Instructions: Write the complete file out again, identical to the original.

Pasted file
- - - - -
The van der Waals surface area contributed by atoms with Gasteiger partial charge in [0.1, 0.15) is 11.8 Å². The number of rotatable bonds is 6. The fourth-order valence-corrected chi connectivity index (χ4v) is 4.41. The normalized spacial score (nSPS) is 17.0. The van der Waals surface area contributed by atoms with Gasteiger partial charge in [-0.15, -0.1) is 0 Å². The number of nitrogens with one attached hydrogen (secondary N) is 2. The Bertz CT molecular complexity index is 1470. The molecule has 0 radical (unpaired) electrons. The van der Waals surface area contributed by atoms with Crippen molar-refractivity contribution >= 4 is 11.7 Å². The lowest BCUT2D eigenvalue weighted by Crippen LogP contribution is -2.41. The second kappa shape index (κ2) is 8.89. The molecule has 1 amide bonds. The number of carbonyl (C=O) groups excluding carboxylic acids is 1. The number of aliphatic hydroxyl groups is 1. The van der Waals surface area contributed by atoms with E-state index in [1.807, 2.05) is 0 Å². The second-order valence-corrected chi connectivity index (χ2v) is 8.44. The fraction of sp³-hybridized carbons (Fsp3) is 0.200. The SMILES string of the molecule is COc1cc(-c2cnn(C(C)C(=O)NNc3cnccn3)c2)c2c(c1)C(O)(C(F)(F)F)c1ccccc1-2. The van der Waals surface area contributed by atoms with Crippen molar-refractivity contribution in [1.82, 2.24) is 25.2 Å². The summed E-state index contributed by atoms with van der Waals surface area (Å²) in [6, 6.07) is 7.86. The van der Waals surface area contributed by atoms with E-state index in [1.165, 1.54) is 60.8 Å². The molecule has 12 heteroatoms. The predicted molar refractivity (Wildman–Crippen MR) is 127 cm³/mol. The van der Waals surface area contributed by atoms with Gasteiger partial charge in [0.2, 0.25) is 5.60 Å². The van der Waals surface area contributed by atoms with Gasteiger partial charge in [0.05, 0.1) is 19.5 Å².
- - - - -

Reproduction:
The van der Waals surface area contributed by atoms with Gasteiger partial charge in [0.1, 0.15) is 11.8 Å². The number of rotatable bonds is 6. The fourth-order valence-corrected chi connectivity index (χ4v) is 4.41. The normalized spacial score (nSPS) is 17.0. The van der Waals surface area contributed by atoms with Gasteiger partial charge in [-0.15, -0.1) is 0 Å². The number of nitrogens with one attached hydrogen (secondary N) is 2. The Bertz CT molecular complexity index is 1470. The molecule has 0 radical (unpaired) electrons. The van der Waals surface area contributed by atoms with Crippen molar-refractivity contribution >= 4 is 11.7 Å². The lowest BCUT2D eigenvalue weighted by Crippen LogP contribution is -2.41. The second kappa shape index (κ2) is 8.89. The molecule has 1 amide bonds. The number of carbonyl (C=O) groups excluding carboxylic acids is 1. The number of aliphatic hydroxyl groups is 1. The van der Waals surface area contributed by atoms with E-state index in [1.807, 2.05) is 0 Å². The second-order valence-corrected chi connectivity index (χ2v) is 8.44. The fraction of sp³-hybridized carbons (Fsp3) is 0.200. The SMILES string of the molecule is COc1cc(-c2cnn(C(C)C(=O)NNc3cnccn3)c2)c2c(c1)C(O)(C(F)(F)F)c1ccccc1-2. The van der Waals surface area contributed by atoms with Crippen molar-refractivity contribution in [1.82, 2.24) is 25.2 Å². The summed E-state index contributed by atoms with van der Waals surface area (Å²) in [6, 6.07) is 7.86. The van der Waals surface area contributed by atoms with E-state index in [1.165, 1.54) is 60.8 Å². The molecule has 12 heteroatoms. The predicted molar refractivity (Wildman–Crippen MR) is 127 cm³/mol. The van der Waals surface area contributed by atoms with Gasteiger partial charge in [0.2, 0.25) is 5.60 Å². The van der Waals surface area contributed by atoms with Gasteiger partial charge in [0.05, 0.1) is 19.5 Å².